Tomorrow I have to get the oil changed in my car and take a test in anatomy and I want to cry. The idea of maintaining an upright, hominid position makes me want to sob, except that would take energy I just don’t have. My ears are constantly ringing, my chest is constantly tight, my legs feel like articulated lead bricks.

This was supposed to be MY time. Finally, my time for moving forward, for cleansing, for changing and reclaiming. And all I want to do is crawl in a hole until its over. How the hell did I do this when I was in my 20s and chasing better ideas over state lines and jobs and all of that nonsense?? Where is THAT person? I need her to go through my filing cabinet. I need her to google how to start a fire in a burn barrel. I need her to do the dishes. And pack them. And take the dogs for a walk. And cry, because I’m too tired for any of that. I can’t breathe. I literally can’t take those deep, calming breaths everyone is always saying work the best. My lungs are full of cement.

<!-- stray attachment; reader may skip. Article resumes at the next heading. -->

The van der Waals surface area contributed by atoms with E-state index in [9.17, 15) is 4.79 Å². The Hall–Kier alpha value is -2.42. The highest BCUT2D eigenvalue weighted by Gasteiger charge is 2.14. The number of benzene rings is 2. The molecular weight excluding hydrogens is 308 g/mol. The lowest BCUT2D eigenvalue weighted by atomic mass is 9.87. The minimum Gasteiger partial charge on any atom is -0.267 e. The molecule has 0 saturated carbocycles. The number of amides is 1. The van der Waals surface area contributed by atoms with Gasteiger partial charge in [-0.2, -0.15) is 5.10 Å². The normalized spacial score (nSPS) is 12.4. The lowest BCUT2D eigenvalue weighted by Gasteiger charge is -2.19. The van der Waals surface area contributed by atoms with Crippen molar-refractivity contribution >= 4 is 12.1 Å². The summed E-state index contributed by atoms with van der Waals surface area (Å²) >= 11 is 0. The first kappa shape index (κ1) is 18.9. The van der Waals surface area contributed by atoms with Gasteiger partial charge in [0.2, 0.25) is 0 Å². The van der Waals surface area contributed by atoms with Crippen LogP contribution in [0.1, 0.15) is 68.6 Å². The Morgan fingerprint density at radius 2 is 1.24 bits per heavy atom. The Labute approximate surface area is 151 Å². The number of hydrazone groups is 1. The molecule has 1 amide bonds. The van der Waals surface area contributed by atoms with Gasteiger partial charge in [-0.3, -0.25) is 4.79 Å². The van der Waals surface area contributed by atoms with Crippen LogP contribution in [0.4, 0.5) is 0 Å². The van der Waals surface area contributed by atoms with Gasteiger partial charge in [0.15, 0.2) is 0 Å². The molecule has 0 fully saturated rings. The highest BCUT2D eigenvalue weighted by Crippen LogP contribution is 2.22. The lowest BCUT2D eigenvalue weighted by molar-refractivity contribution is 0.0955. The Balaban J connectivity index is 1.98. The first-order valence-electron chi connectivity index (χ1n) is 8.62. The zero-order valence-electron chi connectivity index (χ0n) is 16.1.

Did that 20 something whine this much? Or is that a “fun” thing about my 40s, too? How early is too early to go to bed?


There are many ways to measure milestones in personal growth. My favorite is the one where you stop caring about other people’s expectations. It’s then that you truly find yourself, that you truly realize what it is you care about.

It’s hard to do that when you don’t feel safe. That’s why it’s so important to cultivate your family if you’re not lucky enough to be born into one that fits just right. I’ve cultivated my herd – we’re a mismatched lot, with baggage and foibles and handicaps and little glimpses of greatness. But we know how to build support. We know how to dump outside the circle. We know how to be honest. And we know how to love. Some of us took the circuitous route to get here, but being in this place with these people… it’s like nothing I’ve ever experienced before. For the first time in my life I feel safe. Safe.

Letting go of old expectations was hard, but ultimately the most beautiful gift I’ve ever given myself. I am responsible only to me. I carry no one’s weight but my own. It only took me half my life to reach this particular milestone, but I am determined to hang onto it with all the stubbornness I’ve developed, too.